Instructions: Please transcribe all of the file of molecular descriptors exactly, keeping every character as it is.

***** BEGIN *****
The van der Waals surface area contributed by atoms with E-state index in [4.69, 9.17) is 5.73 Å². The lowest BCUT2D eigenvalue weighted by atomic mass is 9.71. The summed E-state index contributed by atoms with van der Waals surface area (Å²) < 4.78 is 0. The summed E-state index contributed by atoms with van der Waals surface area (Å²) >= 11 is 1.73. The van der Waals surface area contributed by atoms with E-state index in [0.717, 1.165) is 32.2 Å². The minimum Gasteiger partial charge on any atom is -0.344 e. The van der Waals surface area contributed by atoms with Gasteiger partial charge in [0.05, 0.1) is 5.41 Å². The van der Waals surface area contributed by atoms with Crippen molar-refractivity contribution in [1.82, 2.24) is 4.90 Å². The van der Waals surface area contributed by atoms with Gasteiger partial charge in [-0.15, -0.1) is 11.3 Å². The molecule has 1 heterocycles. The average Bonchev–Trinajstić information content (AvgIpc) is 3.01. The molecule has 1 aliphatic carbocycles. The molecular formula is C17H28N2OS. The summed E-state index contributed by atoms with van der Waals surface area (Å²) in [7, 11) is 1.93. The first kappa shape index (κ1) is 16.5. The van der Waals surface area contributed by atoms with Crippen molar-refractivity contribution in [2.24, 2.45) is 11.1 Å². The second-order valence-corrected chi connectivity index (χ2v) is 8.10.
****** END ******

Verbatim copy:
The van der Waals surface area contributed by atoms with E-state index in [4.69, 9.17) is 5.73 Å². The lowest BCUT2D eigenvalue weighted by atomic mass is 9.71. The summed E-state index contributed by atoms with van der Waals surface area (Å²) < 4.78 is 0. The summed E-state index contributed by atoms with van der Waals surface area (Å²) >= 11 is 1.73. The van der Waals surface area contributed by atoms with E-state index in [0.717, 1.165) is 32.2 Å². The minimum Gasteiger partial charge on any atom is -0.344 e. The van der Waals surface area contributed by atoms with Gasteiger partial charge in [0.05, 0.1) is 5.41 Å². The van der Waals surface area contributed by atoms with Crippen molar-refractivity contribution in [1.82, 2.24) is 4.90 Å². The van der Waals surface area contributed by atoms with Gasteiger partial charge in [-0.15, -0.1) is 11.3 Å². The molecule has 1 heterocycles. The average Bonchev–Trinajstić information content (AvgIpc) is 3.01. The molecule has 1 aliphatic carbocycles. The molecular formula is C17H28N2OS. The summed E-state index contributed by atoms with van der Waals surface area (Å²) in [7, 11) is 1.93. The first kappa shape index (κ1) is 16.5. The van der Waals surface area contributed by atoms with Crippen molar-refractivity contribution in [2.24, 2.45) is 11.1 Å². The second-order valence-corrected chi connectivity index (χ2v) is 8.10.